Sebastian’s take on the Day for Freedom demonstration

Following the Day for Freedom, I came across a critique of the event by an attendee named Sebastian. Sebastian is a small ‘c’ conservative YouTuber that describes himself as a free speech absolutist, who felt that the demonstration was flawed on multiple levels and did not live up to its promise and potential. He was also critical of partisan reporting of the unfortunate spot of violence that took place. For the sake of future improvement and balanced journalised I reached out to him for comment.

Find Sebastian at
Twitter: SebVstheWorld
YouTube: Sebastian Vs the World


Thanks for agreeing to this interview Sebastian. You have expressed some disappointment with the Day for Freedom event on social media. Could you outline what you think went wrong with the event?

Sebastian: The event failed to spread freedom of speech. It was poorly advertised to non-supporters because the chosen advertising platform was social media – an echo chamber. Only those who “follow” the speakers saw this – there were no posters around London, for example, to attract newcomers. Furthermore the rally did not have set aims or set means of achieving those aims: what petition were we supposed to sign? Which law did we want repealed? No new supporters, no action, and finally, no decent intellectual discussion.

And were there any positives that redeemed it?

Sebastian: The positive side was that those who came realised that they are not alone. However, the negative press from the violence means that many more potential supporters will now be alienated.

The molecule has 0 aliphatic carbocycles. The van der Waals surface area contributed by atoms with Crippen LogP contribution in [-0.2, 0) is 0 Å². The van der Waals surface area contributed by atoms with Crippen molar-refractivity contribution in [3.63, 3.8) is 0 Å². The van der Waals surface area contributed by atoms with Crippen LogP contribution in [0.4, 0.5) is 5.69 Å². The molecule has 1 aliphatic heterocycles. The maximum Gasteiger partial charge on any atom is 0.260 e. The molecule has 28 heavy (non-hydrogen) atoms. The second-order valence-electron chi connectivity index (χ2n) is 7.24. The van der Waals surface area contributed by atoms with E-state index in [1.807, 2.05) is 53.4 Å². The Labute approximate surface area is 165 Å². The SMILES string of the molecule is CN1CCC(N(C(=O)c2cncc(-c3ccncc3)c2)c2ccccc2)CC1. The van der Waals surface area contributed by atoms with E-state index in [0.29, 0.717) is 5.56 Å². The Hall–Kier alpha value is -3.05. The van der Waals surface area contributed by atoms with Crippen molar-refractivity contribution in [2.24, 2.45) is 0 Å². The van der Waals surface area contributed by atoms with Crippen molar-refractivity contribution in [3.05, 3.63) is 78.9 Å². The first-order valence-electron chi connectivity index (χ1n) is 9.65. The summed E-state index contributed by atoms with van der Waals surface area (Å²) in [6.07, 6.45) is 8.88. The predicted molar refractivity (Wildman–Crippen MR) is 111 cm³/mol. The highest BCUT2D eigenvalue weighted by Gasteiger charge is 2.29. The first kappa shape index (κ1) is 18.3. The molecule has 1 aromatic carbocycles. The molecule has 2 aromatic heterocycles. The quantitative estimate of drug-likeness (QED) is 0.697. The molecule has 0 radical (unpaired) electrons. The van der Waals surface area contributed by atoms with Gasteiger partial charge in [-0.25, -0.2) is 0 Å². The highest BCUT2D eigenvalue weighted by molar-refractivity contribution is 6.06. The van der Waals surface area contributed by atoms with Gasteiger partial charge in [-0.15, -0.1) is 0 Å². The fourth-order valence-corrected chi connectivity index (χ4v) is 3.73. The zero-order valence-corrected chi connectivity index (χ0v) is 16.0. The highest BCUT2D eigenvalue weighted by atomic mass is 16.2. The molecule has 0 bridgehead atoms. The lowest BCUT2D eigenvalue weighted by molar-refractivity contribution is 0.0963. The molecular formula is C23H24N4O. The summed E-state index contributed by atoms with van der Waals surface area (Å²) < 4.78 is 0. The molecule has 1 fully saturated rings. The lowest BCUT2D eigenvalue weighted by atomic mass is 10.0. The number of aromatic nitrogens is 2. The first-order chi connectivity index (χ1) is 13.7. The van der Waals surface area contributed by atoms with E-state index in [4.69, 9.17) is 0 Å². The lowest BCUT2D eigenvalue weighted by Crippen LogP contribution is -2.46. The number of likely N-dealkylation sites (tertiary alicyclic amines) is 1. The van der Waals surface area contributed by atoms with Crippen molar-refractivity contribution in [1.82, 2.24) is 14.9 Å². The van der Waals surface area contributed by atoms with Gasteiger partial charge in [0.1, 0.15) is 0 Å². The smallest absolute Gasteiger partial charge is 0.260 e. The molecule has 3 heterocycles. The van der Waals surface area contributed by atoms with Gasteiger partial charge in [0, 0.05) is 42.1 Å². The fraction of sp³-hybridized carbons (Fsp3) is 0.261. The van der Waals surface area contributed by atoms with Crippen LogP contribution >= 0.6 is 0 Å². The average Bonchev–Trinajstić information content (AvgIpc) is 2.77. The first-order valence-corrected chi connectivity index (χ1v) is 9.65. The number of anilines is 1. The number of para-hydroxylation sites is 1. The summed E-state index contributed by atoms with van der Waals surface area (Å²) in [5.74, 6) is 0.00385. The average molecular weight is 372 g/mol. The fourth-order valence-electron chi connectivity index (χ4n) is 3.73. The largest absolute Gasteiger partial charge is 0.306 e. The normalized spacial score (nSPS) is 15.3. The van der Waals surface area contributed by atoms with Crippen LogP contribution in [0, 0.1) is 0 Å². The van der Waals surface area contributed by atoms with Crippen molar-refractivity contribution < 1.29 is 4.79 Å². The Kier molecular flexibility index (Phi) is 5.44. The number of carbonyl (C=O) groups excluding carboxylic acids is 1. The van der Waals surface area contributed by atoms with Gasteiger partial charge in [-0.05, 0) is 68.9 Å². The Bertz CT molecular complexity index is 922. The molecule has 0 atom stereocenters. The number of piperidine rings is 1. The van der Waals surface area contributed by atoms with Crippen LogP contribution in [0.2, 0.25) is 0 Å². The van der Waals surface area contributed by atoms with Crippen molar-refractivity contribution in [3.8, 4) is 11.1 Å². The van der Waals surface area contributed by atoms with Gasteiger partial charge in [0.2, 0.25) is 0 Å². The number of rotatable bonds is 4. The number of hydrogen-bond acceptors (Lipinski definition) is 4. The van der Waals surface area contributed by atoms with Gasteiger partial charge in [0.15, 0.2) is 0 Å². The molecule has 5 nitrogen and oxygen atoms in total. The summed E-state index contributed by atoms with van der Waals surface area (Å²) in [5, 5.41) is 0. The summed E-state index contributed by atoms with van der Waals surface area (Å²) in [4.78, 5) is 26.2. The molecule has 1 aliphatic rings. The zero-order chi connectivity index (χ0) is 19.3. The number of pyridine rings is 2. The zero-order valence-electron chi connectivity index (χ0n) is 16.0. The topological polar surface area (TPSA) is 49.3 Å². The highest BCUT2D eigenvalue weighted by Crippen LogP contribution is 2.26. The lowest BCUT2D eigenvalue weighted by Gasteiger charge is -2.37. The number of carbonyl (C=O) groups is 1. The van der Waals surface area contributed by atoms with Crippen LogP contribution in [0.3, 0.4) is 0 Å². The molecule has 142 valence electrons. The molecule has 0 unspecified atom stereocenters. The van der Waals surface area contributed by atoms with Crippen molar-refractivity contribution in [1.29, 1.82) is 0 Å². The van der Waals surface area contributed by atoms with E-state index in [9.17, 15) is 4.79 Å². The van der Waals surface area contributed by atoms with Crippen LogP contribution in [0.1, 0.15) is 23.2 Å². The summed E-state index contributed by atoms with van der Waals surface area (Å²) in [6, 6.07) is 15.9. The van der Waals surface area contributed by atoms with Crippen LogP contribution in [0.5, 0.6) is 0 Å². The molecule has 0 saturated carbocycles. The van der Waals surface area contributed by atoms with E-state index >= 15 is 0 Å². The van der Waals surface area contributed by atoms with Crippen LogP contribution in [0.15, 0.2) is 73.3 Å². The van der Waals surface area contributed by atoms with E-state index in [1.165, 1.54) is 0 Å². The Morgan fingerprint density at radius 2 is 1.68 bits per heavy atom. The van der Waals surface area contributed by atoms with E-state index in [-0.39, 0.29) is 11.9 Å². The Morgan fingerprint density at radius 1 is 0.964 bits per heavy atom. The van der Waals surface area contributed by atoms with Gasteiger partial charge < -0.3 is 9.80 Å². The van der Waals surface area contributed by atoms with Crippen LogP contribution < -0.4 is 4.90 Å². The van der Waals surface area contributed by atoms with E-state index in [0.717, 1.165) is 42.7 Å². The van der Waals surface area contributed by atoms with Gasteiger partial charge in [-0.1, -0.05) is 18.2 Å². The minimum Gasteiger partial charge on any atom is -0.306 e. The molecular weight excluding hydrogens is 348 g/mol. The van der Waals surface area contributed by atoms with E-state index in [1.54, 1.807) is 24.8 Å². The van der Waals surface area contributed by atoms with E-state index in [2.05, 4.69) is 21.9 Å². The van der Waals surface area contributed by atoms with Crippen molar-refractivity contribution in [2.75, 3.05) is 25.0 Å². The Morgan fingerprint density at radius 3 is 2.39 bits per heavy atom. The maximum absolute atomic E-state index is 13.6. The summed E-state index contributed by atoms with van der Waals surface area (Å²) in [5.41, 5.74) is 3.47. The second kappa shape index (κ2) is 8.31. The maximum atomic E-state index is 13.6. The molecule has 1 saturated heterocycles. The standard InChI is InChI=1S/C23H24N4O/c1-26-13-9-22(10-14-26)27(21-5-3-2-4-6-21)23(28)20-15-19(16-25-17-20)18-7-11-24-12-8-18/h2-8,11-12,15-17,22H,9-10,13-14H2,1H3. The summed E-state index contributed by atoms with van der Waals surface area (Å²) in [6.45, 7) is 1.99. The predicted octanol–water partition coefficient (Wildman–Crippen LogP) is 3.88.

Many on the right are claiming that Mohammed Hijab and Ali Dawah started trouble, but the video evidence seems to show them behaving non-violently and being attacked by demonstrators at the barricades. Would you say there has been hypocrisy from some of the demonstrators/supporters making these claims?

Sebastian: I spoke to some members of the crowd after Dowah and Hijab were attacked. They certainly seemed pleased about the pair being violently silenced – but, as Mill points out, everyone is happy to use any tactics in support of their own side. Only the opposition get condemned for playing dirty, so I should not have been surprised.

Do you think the clashes are being deliberately misrepresented or is it a case of blind partisan bias?

Sebastian: The clashes seem to have been downplayed by the right-wing organisers (probably because they incriminate supporters). The Muslim side of YouTube has blown up about this; I believe their representation is somewhat sensationalised, but because they are using footage of the whole fight, it’s much almost impossible for them to pedal lies.

Finally, how would you like to see future events improved?

Sebastian: Future events need to meet 3 very simple goals:

1. Advertise to newcomers.

2. Have declared, specific political aims and tell the crowd what each of them must do to achieve these aims.

3. Disavow violence and the groups that instigate it. Whilst it seems obvious to us that free speech should be for all, idiots on both sides are always happy to see the other side silenced.

Thank you for your time


Twitter: SebVstheWorld
YouTube: Sebastian Vs the World


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